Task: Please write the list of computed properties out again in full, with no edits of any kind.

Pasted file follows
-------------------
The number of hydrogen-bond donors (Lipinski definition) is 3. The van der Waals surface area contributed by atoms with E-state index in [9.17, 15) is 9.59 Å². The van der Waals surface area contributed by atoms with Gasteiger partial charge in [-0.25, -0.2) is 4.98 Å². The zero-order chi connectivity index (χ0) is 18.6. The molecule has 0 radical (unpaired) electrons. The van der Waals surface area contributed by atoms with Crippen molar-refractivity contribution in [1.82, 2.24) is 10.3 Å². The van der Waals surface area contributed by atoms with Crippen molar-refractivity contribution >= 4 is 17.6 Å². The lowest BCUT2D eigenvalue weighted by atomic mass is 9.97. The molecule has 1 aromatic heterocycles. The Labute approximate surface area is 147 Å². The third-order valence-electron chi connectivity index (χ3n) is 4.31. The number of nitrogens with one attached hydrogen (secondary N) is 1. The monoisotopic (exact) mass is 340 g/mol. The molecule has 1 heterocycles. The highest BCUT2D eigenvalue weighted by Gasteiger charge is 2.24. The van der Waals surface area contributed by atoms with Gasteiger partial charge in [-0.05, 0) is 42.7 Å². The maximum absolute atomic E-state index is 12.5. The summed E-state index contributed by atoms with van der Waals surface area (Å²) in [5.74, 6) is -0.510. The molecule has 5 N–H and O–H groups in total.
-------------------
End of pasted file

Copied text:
The number of hydrogen-bond donors (Lipinski definition) is 3. The van der Waals surface area contributed by atoms with E-state index in [9.17, 15) is 9.59 Å². The van der Waals surface area contributed by atoms with Gasteiger partial charge in [-0.25, -0.2) is 4.98 Å². The zero-order chi connectivity index (χ0) is 18.6. The molecule has 0 radical (unpaired) electrons. The van der Waals surface area contributed by atoms with Crippen molar-refractivity contribution in [1.82, 2.24) is 10.3 Å². The van der Waals surface area contributed by atoms with Crippen molar-refractivity contribution >= 4 is 17.6 Å². The lowest BCUT2D eigenvalue weighted by atomic mass is 9.97. The molecule has 1 aromatic heterocycles. The Labute approximate surface area is 147 Å². The third-order valence-electron chi connectivity index (χ3n) is 4.31. The number of nitrogens with one attached hydrogen (secondary N) is 1. The monoisotopic (exact) mass is 340 g/mol. The molecule has 1 heterocycles. The highest BCUT2D eigenvalue weighted by Gasteiger charge is 2.24. The van der Waals surface area contributed by atoms with Gasteiger partial charge in [-0.05, 0) is 42.7 Å². The maximum absolute atomic E-state index is 12.5. The summed E-state index contributed by atoms with van der Waals surface area (Å²) in [5.74, 6) is -0.510. The molecule has 5 N–H and O–H groups in total.